Lamellipodium is a myosin-independent mechanosensor.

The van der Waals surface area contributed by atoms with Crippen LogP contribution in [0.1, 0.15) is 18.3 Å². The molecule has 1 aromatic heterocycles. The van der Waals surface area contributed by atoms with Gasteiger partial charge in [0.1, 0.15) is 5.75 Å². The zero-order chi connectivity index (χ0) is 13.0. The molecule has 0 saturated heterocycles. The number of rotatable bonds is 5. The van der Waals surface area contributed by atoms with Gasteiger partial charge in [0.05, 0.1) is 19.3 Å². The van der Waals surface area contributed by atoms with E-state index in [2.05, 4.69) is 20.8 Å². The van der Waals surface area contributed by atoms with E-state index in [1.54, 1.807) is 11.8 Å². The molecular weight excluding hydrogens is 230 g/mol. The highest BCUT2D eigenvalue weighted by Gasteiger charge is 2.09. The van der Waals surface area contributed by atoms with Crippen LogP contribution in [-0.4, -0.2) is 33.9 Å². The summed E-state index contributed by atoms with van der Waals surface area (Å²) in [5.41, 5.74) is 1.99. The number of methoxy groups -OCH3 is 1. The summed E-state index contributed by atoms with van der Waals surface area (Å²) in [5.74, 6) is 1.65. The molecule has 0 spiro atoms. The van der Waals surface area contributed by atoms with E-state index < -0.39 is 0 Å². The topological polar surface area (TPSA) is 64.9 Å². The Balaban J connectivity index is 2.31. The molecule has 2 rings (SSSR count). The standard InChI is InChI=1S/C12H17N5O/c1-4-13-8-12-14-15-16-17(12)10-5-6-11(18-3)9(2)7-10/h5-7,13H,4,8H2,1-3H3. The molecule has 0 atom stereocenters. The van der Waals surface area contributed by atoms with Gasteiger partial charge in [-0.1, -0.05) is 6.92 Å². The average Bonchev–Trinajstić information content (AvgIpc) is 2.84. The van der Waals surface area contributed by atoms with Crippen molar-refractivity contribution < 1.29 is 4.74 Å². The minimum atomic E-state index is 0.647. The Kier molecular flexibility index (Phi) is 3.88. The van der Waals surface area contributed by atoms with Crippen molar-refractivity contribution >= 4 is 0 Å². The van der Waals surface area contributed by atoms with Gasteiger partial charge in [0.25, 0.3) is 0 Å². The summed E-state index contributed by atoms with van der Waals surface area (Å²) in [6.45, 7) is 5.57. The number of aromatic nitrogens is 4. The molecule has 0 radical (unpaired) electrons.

ABSTRACT: The ability of adherent cells to sense changes in the mechanical properties of their extracellular environments is critical to numerous aspects of their physiology. It has been well documented that cell attachment and spreading are sensitive to substrate stiffness. Here, we demonstrate that this behavior is actually biphasic, with a transition that occurs around a Young's modulus of ∼7 kPa. Furthermore, we demonstrate that, contrary to established assumptions, this property is independent of myosin II activity. Rather, we find that cell spreading on soft substrates is inhibited due to reduced myosin-II independent nascent adhesion formation within the lamellipodium. Cells on soft substrates display normal leading-edge protrusion activity, but these protrusions are not stabilized due to impaired adhesion assembly. Enhancing integrin-ECM affinity through addition of Mn2+ recovers nascent adhesion assembly and cell spreading on soft substrates. Using a computational model to simulate nascent adhesion assembly, we find that biophysical properties of the integrin-ECM bond are optimized to stabilize interactions above a threshold matrix stiffness that is consistent with the experimental observations. Together, these results suggest that myosin II-independent forces in the lamellipodium are responsible for mechanosensation by regulating new adhesion assembly, which, in turn, directly controls cell spreading. This myosin II-independent mechanism of substrate stiffness sensing could potentially regulate a number of other stiffness-sensitive processes.